Birds raise their voices to be heard
Human-generated noise affects how birds communicate.
We make a lot of noise. Recent continued discussion of expanded airport noise is one proof of that.
Flight patterns affect more than backyard barbecues, though; birds lose their most important communication tool.
It goes beyond airplanes, of course. Birds suffer because of many noises we make.
We are loud and out of tune with nature: planes, trains and automobiles, leaf blowers, lawn mowers and chain saws.
“Humans have drastically changed much of the world’s acoustic background with sounds [we produce] that are markedly different in pitch and amplitude than sounds in most natural habitats.”
I found that quote in an ornithological journal article that explained one of dozens of studies on adaptations — or not — by birds to human sounds.
The din we create affects all phases of life for birds in urban areas. Some birds make accommodations, others don’t.
Birds sing to establish nesting territory or to attract mates. They use soft chipping sounds to stay in touch with one another. Baby birds cheep when hungry. Predator alerts are vocal.
Bird lives are built on sound. How do they cope with noisy us?
Black-capped chickadees sing at higher frequencies when noise levels are high.
Robins, already singers before dawn, sing more often at night in areas with significant daytime noise. Other species, singing near airports, begin earlier in the morning, when air traffic is lighter. One study showed flycatchers singing longer songs in noisy areas.
Finches in another study simply stopped singing when airport noise drowned them out. Around here, that pause might extend as far from the runways as St. Louis Park.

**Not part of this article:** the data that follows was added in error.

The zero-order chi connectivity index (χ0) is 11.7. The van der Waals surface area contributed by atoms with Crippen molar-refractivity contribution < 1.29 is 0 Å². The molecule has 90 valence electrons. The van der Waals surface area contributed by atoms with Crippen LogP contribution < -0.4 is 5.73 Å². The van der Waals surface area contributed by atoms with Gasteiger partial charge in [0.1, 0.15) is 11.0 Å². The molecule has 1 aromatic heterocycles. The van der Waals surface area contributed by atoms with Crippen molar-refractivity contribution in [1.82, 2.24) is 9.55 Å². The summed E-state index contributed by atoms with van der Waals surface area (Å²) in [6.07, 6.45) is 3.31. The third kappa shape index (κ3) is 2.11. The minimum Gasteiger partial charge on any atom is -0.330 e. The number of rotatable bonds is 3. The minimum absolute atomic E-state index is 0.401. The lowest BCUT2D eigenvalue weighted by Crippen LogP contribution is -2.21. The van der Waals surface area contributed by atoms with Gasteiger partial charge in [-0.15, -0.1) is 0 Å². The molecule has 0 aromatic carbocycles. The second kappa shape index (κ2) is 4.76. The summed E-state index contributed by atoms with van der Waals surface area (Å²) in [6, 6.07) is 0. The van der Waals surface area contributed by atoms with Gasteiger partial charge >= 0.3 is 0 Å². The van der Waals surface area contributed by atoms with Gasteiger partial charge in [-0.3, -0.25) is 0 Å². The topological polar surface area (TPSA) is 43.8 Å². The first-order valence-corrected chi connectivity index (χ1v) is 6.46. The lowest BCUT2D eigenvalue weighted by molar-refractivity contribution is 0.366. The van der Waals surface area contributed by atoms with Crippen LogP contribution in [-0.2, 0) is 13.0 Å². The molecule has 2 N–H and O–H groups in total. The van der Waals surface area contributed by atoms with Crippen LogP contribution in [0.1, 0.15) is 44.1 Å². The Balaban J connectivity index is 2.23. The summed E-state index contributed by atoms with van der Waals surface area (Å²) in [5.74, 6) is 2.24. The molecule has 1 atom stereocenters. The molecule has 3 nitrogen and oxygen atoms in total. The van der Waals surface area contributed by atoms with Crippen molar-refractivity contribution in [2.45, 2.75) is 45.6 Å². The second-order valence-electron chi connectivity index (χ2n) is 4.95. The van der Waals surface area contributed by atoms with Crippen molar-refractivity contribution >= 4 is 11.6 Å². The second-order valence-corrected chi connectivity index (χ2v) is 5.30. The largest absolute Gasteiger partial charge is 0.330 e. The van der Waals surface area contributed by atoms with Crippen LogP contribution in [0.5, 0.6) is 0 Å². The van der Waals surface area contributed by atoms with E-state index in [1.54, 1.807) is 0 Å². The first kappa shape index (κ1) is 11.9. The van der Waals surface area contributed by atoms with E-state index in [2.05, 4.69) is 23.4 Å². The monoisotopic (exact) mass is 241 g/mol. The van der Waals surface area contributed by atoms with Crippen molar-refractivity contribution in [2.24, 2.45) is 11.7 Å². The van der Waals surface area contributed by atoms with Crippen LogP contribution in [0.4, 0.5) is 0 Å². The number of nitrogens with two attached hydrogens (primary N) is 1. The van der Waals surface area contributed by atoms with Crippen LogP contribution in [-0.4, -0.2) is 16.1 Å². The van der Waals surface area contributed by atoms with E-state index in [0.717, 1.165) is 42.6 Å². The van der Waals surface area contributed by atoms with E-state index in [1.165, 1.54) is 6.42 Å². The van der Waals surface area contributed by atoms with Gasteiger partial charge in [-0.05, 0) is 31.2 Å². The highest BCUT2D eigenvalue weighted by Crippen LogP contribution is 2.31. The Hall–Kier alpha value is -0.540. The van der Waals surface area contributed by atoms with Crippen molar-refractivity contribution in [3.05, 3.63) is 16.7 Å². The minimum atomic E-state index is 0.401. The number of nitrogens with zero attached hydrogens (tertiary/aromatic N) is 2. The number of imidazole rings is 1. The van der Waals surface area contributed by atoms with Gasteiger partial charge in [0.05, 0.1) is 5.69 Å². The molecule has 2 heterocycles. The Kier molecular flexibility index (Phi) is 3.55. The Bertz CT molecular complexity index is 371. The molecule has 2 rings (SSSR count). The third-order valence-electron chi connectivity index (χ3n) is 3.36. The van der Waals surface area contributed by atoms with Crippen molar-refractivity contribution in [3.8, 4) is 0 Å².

Less frequent singing puts them at a mating disadvantage. Bonds between male and female birds are weakened by interference with singing. Noise levels can reduce clutch sizes and the number of young hatched and fledged, according to research.
White-crowned sparrows in San Francisco responded well to recordings of songs modified to be heard above traffic. The response was stronger than that for their usual songs. Like immigrants adapting to a new country, the birds were using a new language.
At a roadless Idaho stopover site for migrating birds, a recording of urban traffic noise was played, four days on, four days off.
Bird abundance in the test area declined by 25 percent when noise was present. Some species showed “almost complete avoidance” of the areas with traffic sound, according to the research paper.
Modifications to bird sounds or signals are made at a cost. Singing higher, lower, longer, louder burns energy needed for other life functions. And sometimes bird messages simply go unheard.
Nonnative species like house sparrows and European starlings do just fine, by the way. So do pigeons, even those that choose to nest under freeway bridges.
Can we improve the noise situation? Don’t we wish. The sound barriers that line many of our freeways help birds as well as people, research found. Another study suggested closing particularly busy roads in selected areas during breeding season. Take that to city hall.
Of all the problems birds face, urban noise seems intractable at best. This is not an endorsement of an 18thcentury lifestyle. The world is what we’ve made it. Unmaking is unlikely. Birds will cope or they won’t.
Common yellowthroat sings.